Suki expands availability of its ambient AI clinical documentation platform

Suki expands availability of its ambient AI clinical documentation platform

Suki announced the expansion of its ambient artificial intelligence technology, Suki Assistant, to more than twenty independent practices, including Capital City Primary and Immediate Care.

The application is a voice assistant that generates notes in real time by listening to patient-doctor interactions. It can be used for clinical documentation, diagnosis coding, real-time retrieval of information from the electronic health record and other applications.

The company recently expanded the platform’s capabilities to support people in inpatient settings as they work in hospitals, outpatient care, telehealth, skilled nursing facilities and home care. Assistant has an ambient mode that uses generative AI to automatically generate clinical notes based on conversations.

Ambient AI refers to artificial intelligence systems that integrate seamlessly into everyday life, often without the user noticing. These solutions work in the background and collect data, process information, and generate content to improve experiences without direct input from users.

“Generated content can be easily accepted, edited or rejected by the physician and once the note is finalized, it is returned to the EHR,” explains Punit Soni, Founder and CEO of Suki. “We support bi-directional integration with all major EHRs, including Epic, Cerner, Meditech and Athena.”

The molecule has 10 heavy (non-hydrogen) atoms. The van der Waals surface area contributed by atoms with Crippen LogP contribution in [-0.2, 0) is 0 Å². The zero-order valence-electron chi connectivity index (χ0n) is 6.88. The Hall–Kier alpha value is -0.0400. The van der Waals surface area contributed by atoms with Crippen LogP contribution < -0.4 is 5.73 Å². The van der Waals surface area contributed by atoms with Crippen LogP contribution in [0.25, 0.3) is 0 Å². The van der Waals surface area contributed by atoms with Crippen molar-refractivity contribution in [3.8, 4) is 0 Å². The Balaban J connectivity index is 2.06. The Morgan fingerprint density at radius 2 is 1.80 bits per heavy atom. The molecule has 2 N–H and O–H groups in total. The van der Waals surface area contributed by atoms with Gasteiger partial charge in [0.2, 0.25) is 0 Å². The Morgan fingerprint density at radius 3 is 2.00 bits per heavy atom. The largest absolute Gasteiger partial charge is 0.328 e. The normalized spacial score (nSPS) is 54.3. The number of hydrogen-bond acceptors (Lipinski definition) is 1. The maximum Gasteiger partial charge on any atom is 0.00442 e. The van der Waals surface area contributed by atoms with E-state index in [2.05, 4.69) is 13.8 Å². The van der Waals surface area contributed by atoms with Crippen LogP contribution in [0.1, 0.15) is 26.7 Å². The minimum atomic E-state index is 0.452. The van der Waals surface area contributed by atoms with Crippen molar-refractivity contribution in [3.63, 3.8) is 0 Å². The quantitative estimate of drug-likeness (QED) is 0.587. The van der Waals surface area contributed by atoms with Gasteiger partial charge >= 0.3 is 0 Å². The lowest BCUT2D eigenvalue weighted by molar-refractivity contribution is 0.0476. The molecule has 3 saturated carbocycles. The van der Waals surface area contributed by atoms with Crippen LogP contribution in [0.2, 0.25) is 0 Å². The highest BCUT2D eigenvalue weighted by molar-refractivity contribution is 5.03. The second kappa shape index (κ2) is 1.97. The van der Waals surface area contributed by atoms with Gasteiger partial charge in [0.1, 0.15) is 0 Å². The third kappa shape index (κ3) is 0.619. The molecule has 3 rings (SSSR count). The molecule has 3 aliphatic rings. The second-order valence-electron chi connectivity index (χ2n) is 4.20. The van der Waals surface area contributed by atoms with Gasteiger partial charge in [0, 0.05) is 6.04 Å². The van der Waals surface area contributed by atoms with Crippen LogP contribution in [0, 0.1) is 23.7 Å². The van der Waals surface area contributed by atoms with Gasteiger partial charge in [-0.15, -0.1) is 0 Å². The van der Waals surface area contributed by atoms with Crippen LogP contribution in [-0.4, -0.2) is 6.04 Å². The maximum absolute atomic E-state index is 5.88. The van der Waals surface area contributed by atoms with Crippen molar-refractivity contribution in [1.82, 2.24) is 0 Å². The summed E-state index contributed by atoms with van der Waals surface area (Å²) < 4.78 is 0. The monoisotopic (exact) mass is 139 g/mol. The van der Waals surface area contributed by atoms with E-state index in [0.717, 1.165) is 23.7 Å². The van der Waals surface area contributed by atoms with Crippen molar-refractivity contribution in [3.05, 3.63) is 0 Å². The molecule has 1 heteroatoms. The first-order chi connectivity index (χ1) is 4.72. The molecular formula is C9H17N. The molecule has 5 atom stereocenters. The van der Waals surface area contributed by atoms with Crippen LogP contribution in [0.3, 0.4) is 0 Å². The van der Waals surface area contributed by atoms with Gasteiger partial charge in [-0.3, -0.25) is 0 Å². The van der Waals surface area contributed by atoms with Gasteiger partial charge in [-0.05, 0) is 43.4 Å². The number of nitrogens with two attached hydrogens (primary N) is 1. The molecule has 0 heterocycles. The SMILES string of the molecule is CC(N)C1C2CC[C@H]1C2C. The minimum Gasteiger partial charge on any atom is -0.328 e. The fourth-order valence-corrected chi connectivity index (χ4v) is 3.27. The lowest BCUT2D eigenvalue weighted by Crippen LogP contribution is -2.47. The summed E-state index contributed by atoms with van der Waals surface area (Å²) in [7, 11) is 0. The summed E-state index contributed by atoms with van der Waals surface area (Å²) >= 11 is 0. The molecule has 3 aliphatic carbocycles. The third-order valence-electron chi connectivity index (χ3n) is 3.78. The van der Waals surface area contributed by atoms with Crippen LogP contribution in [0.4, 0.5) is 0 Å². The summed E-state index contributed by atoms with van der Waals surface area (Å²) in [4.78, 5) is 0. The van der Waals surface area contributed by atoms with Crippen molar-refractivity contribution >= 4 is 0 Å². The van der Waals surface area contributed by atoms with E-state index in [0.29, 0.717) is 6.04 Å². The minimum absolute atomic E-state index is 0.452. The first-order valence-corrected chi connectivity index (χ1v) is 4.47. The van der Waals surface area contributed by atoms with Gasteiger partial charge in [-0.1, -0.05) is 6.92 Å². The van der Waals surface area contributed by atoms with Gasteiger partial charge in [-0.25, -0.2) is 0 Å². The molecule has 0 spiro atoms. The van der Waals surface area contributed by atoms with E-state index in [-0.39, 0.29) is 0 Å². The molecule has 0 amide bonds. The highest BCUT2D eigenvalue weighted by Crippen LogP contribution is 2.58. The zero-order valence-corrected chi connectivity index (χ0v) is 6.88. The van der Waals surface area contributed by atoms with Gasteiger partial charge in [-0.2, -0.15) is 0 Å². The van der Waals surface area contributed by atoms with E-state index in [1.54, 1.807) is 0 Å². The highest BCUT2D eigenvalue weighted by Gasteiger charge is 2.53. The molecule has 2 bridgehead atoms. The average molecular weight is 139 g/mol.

This allows physicians to accelerate the creation of documentation with greater ease and efficiency, easing cognitive load and reducing time spent on administrative tasks, as well as providing flexibility for physicians in taking their notes.

“They can start their note in the EHR, sync it to Suki and use Suki in ambient mode to generate the remaining content, or they can start their note in Suki and finish it in the EHR,” he says.

Any permutation between the EHR and Suki is possible because the integration keeps the content of the notes synchronized in real time. Once the notes have been taken, they are synchronized again with the registration system.

Soni says Suki wants to reimagine healthcare technology, making it invisible and helpful to remove the administrative burden on doctors.

“Suki works across all platforms, including iOS, Android, web, Windows and Mac, to ensure as many clinicians as possible can benefit from the technology and includes dictation and command modes, along with environmental note generation,” he explains.

This can help CIOs harmonize the number of solutions they support, because with Suki they don’t need separate solutions for note generation and dictation in the environment; Suki does both.

“Many medical protocols are not designed with physicians’ workflows in mind, often inefficiently allocating time and resources to tasks such as administrative work, which can be supported with voice,” says Soni. “However, physician input is crucial to ensure maximum benefit, and is therefore central to Suki’s product development process.”

He points out that the US is close to spending money $4 trillion annual healthcare costs, and administrative costs account for a quarter of this.

“With such economic pressure on healthcare systems and the burden of documentation driving physicians out of medicine, Suki’s innovative solutions have proven to be much needed for both physicians and healthcare systems,” says Soni.

He claims that Suki increases healthcare system revenue by increasing patient contacts by 5%, leading to more than $21,000 in annual revenue per user, and increasing physician satisfaction and retention.

Nathan Eddy is a healthcare and technology freelancer based in Berlin.
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